1) Most of these critters had survived previous interglacial periods just fine
2) Most of them continued to persist in Eurasia

We already know from prior "experimentation" that introducing a new species to an ecosystem that developed without it is disastrous for that ecosystem; Whether it's tree snakes going to Fiji, humans to Madagascar, or rabbits to Australia, the results are a total upheaval of that ecosystem as the new guy settles in.

Pair that with a rapidly-changing climate, and you're going to see some extinctions, for sure. Humans ended up being the final "nudge" to populations already under pressure.

posted on Aug, 31 2011 @ 07:51 PM
reply to post by TheWalkingFox

Are you suggesting that humans were not present on the North American continent before the last ice age?

Radiocarbon tests of carbonized plant remains where artifacts were unearthed last May along the Savannah River in Allendale County by University of South Carolina archaeologist Dr. Albert Goodyear indicate that the sediments containing these artifacts are at least 50,000 years old, meaning that humans inhabited North American long before the last ice age.


The findings are significant because they suggest that humans inhabited North America well before the last ice age more than 20,000 years ago, a potentially explosive revelation in American archaeology.

Then, during the ice age, they would have been pushed south by the ice, perhaps finding new unsettled territory or coming up against an already existing population. Very little is known about how long people existed in South America.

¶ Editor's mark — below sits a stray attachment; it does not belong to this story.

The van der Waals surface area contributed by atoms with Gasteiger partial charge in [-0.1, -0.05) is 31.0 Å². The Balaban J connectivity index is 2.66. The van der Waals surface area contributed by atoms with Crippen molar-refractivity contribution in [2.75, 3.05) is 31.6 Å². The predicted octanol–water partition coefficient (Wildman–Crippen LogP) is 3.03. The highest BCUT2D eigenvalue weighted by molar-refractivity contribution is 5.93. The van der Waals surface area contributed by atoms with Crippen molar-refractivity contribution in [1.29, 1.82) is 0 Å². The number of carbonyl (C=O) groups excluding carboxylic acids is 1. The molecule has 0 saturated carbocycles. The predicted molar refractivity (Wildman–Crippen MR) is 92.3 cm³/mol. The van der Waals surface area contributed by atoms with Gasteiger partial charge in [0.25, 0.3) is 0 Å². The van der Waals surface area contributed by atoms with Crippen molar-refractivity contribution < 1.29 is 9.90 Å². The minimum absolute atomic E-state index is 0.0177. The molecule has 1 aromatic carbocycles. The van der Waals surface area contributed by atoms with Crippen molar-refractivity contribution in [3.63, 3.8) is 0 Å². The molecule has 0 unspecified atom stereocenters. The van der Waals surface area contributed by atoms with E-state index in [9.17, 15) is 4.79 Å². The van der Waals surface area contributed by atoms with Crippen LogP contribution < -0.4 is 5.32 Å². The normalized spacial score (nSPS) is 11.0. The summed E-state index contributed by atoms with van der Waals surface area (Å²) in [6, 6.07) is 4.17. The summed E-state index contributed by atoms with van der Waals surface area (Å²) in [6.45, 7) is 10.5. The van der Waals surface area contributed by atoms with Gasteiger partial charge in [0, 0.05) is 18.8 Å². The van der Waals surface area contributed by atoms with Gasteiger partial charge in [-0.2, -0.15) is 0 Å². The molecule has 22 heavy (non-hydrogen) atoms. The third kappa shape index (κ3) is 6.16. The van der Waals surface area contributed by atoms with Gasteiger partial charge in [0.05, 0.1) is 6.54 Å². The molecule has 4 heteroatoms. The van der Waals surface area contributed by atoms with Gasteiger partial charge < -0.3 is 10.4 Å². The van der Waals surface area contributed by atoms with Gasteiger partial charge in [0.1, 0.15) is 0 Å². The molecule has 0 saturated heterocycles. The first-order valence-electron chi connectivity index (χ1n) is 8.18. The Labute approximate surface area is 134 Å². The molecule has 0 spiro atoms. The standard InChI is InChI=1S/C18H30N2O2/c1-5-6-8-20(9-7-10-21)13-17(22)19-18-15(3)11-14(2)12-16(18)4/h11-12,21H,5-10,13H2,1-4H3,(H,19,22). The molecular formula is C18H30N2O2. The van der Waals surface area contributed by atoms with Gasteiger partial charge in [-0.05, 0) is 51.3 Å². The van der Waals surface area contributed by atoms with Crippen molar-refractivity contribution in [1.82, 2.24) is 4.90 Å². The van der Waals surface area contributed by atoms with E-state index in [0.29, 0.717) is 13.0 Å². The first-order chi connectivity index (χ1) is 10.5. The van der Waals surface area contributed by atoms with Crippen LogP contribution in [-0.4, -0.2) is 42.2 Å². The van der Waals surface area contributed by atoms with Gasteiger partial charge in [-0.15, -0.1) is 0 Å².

edit on 31/8/11 by masqua because: (no reason given)

posted on Aug, 31 2011 @ 11:30 PM
reply to post by masqua

I won't deny the possibility. The evidence seems a little sketchy thus far, but I'd frankly be excited to hear of good finds.

Another theory is the one proposed by Luann Becker, that a comet did it. However the evidence there is sketchy as well, and to my knowledge, hasn't been verified by others.

So going by what we DO know about the situation - that a culture of big-game hunters was in North America roundabouts 14,000 BCE, and lots of large animals went extinct in that timeframe - and comparing it with other historical extinction events (Australia and madagascar, especially), pointing hte finger at humans hardly seems unreasonable.

Even if the big hunters weren't the first people there, it's entirely possible that their predecessors caused their own suite of extinctions, and the later guys took out a different suite.

Point is, you can't put a highly-adaptable predator into a new ecosystem and not expect things to get shaken up.